SmartGit is undoubtedly my best git client both for Windows and Linux. I’ve installed it a couple of times in the last few months already and it now is the time to stop learning how to install it again and again. Here I demonstrate how to install SmartGit 2.01 on Ubuntu 10.04
SmartGit offers many features but my best feature is the Conflict Solver. As the name implies, it helps you resolve version conflicts. Doing this without a GUI is a pain hence I treasure it. New in version 2 is a section on the bottom right of the window which shows Pushable Commits, which I think is a nice feature.
SmartGit was developed using Java so you’ll have to install Sun Java JRE. Below are full instructions on how to install both JRE and SmartGit. Installing SmartGit earlier than v2 is the same as below only that you won’t need to reinstall git.
Getting Started with Windows
Download msysgit – Essential
You should use Git-126.96.36.199-preview20100309.exe
Not tested 1.7.1 cos it’s contributors only. But
msysgit comes with Git, Git Bash, Git GUI and more. Git Bash is essential to getting your hands dirty. It’s a linux-based shell (will look for the appropriate term) so all your favorite shell commands are available including SSH, cp, etc.
Getting Started with Linux
SuSE Linux 11.1
# yast --install git
The above should do it. If there are issues, then you probably need to enable your online repos.
SmartGit also works on linux so you should get it
sudo apt-get -y install git-core gitosis
As the name implies, it creates a clone of an existing given repository.
You can try it out by launching Git Bash or your favorite linux terminal.
# git clone <repo_url>
One lovely thing about git is that the flexibility of <repo_url>. Git supports a wide range of protocols including ssh, git, http, ftp, local filesystem, etc. This means you can clone just about any git repo once you have access.
This is for creating a new repo. e.g. on your local system.
# mkdir <my_repo> # cd <my_repo> # git init
Git Add & Commit
At this point I’m assuming you have a repo to work with and you’ve updated or added some files. So you want to update your repository with the changes you’ve made. So where do you start?
First thing you want to do is stage your changes. What staging means is telling git which files you want to commit.
# git add <file> # git add . (all files) # git add *.ctp
This is great if you want to commit just a few files. Staging is for both versioned (files already in repo) and unversioned files (files not added to repo).
After staging, you can then commit your files.
# git commit -m "<Description of Changes>"
This records your changes to your local repository. Now you can code some more.
Git Remote, Push & Pull
Now that you have committed your changes to your local repository, they won’t do you much good until you have updated your central repo/site. And thats what remote, push, pull are form.
Remotes are other copies of your repo. They may be local or online, or on your local server. Git supports more than one remote which is another lovely thing about it.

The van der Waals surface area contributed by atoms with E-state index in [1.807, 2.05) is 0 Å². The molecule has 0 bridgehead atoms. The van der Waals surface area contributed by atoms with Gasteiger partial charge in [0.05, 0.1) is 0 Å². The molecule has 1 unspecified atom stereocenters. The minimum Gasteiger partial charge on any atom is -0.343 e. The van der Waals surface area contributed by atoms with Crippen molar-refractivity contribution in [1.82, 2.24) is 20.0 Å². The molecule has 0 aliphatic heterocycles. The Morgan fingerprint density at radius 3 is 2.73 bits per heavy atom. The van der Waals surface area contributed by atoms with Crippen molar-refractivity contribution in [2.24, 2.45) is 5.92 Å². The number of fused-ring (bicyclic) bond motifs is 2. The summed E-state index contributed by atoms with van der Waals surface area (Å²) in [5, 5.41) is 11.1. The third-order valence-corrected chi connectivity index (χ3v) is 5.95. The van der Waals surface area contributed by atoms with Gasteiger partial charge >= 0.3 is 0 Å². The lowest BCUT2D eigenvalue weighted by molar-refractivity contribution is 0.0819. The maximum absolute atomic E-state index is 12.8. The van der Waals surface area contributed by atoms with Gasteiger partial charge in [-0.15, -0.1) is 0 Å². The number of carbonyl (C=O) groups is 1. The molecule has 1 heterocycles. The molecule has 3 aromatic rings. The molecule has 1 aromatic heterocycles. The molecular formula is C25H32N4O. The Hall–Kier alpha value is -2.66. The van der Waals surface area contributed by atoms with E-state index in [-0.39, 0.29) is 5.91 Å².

Lets assume you cloned your repo. This means you already have your remote set (its called origin). To check your remotes
# git remote -v
So how do you send your changes to your remote server?
# git push origin master # git push
So how do you get changes others have uploaded to your server?
# git pull origin master # git pull
Note that origin is the name of your remote and master is your branch.
If you started your git repo from scratch (git init), then you don’t have a remote setup. To add your origin remote
# git remote add origin firstname.lastname@example.org/projectone/komplaints.git
Git Branches and Tags
Please read ProGit. A summary won’t do it justice especially cos u’re already have an idea about branches and tags.
At a point, you may want to have a repo in a repo. Thats where Git Submodule comes in. For example, you what to add debug kit to your cakephp project.
Lots of people hate submodule cos u of some extra work it adds if you update your plugins regularly. Note that it is absolutely essential you understand the pitfalls of submodule before using it otherwise you’ll … urhhh … end up in a pit.
There are two main scenarios where you’ll like to ignore files. First scenarios is when you have files that are inevitably in the project directory but are not part of the project. e.g Temporary files, cache, session files, IDE config files etc. These are files that you don’t want to add to the project at all. To achieve this you can use a file which should be in the root of your project .gitignore. It should contain a list of files and directories that you what ignored.
NOTE that this does not affect versioned files. If you what to ignore versioned files, you’ll have to remove the file from the project first before git will ignore it.
# git rm <file>
The second case is a file does belong to the project but you don’t want git to notice changes to the file at all. For example, in CakePHP, app/config/core.php and app/config/database.php are two very essential files but if you commit your local copy of these files to your main repository/production server you’ll most likely get angry calls real soon from your team-mates or clients. The solution is simple
# git --update-index assume-unchanged <filename>
This totally ignores changes to these files. So if you all commit and push all changed files, the files you’ve applied this to will be ignored.